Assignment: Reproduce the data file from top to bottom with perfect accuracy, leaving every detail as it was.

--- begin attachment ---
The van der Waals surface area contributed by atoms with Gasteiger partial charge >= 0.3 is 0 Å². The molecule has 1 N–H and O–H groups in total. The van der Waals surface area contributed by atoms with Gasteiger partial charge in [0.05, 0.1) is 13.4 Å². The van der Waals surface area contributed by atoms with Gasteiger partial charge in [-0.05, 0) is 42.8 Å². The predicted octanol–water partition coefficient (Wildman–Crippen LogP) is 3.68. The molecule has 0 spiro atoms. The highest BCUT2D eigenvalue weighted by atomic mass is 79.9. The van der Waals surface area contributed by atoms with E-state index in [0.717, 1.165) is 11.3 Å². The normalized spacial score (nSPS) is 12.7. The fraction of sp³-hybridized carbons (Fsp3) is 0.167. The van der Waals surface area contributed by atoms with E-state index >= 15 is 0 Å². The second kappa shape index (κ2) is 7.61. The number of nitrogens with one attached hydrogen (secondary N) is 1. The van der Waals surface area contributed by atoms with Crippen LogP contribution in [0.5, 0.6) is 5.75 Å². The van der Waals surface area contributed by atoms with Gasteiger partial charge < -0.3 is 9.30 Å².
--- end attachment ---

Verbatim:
The van der Waals surface area contributed by atoms with Gasteiger partial charge >= 0.3 is 0 Å². The molecule has 1 N–H and O–H groups in total. The van der Waals surface area contributed by atoms with Gasteiger partial charge in [0.05, 0.1) is 13.4 Å². The van der Waals surface area contributed by atoms with Gasteiger partial charge in [-0.05, 0) is 42.8 Å². The predicted octanol–water partition coefficient (Wildman–Crippen LogP) is 3.68. The molecule has 0 spiro atoms. The highest BCUT2D eigenvalue weighted by atomic mass is 79.9. The van der Waals surface area contributed by atoms with E-state index in [0.717, 1.165) is 11.3 Å². The normalized spacial score (nSPS) is 12.7. The fraction of sp³-hybridized carbons (Fsp3) is 0.167. The van der Waals surface area contributed by atoms with E-state index >= 15 is 0 Å². The second kappa shape index (κ2) is 7.61. The number of nitrogens with one attached hydrogen (secondary N) is 1. The van der Waals surface area contributed by atoms with Crippen LogP contribution in [0.5, 0.6) is 5.75 Å². The van der Waals surface area contributed by atoms with Gasteiger partial charge < -0.3 is 9.30 Å².